Here’s How To Run Windows 95 In Your Browser For Some ‘Start Me Up’ Nostalgia

Few operating systems are quite as iconic as Windows 95, which turned 20 just this past August. Compared to its predecessor, Windows 3.x, Windows 95 was an update unlike most others. The desktop environment was completely overhauled to offer easier navigation and a better experience overall. It was also the first Windows release to have a Start menu, a feature that has since remained in the bottom left-hand corner, and has been updated again and again (to the chagrin of some).

Windows 95

There's lots about Windows 95 that can make people feel nostalgic. Take, for example, the classic game Hover, which Microsoft recreated back in 2013 to show off WebGL capabilities. Since then, we even saw someone put the OS on a Samsung Gear Live smartwatch!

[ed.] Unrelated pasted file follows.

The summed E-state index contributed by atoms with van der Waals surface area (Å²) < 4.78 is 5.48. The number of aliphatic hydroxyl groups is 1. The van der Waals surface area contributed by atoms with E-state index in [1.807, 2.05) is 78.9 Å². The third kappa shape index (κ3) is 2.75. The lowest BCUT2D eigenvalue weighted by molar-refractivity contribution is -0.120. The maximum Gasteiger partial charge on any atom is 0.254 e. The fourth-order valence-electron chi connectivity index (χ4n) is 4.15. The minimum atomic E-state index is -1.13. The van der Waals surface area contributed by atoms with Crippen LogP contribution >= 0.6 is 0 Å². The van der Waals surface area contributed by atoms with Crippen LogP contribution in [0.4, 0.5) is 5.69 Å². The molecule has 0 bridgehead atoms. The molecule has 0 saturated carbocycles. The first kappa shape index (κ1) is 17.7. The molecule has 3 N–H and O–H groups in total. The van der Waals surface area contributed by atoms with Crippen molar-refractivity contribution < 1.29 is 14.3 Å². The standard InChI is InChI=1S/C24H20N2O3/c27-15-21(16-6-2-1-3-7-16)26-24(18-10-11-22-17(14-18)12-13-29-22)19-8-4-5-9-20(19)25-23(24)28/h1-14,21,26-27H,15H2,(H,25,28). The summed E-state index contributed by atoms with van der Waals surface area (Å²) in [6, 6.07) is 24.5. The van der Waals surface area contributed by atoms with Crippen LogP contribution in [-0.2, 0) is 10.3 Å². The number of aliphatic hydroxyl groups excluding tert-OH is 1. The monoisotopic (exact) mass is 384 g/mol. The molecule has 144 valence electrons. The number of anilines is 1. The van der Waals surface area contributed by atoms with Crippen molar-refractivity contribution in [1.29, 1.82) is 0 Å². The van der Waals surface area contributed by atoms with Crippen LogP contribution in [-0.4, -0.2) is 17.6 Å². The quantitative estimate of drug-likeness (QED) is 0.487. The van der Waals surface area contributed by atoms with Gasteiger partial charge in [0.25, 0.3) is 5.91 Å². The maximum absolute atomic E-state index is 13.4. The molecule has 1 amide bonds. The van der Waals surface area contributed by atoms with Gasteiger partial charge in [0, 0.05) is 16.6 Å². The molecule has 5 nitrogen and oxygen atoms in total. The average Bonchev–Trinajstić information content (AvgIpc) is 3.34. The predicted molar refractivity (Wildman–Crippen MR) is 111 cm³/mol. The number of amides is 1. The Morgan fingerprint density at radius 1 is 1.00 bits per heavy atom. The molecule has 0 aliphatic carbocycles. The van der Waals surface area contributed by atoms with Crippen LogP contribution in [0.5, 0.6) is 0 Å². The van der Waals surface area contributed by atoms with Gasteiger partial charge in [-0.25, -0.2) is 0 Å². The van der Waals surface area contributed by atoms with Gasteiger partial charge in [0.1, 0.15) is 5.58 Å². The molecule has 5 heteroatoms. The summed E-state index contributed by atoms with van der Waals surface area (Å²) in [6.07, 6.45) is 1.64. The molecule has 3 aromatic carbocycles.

If you're one of those who gets nostalgic about Windows 95 and you'd like to revisit the OS for old time's sake, you're in luck: thanks to modern Web technologies, the OS can run inside of a browser.

This experiment was created by Andrea Faulds, a student at Scotland's University of Aberdeen. With the help of Emscripten and DOSBox (yes, the application that lets you run old DOS games), as well as some JavaScript runtimes, she managed to get the classic OS running right inside of a modern browser. To take advantage of it, you'll need to download (automatically) a number of files, and within a few minutes, you'll be up and running.

Your mileage will vary, however, as our experience suggests:

Windows Emu Crash

Yup -- that's a full-fledged blue screen of death from a virtual Windows PC. This could have been caused by the browser we were using (Firefox) or the simple fact that the service is under some seriously heavy load. If you want to give the experiment an honest test, it might be best to wait until later in the day, or even tomorrow.

Issues or not, this is a really cool experiment, and one that highlights just how powerful our modern Web browsers are.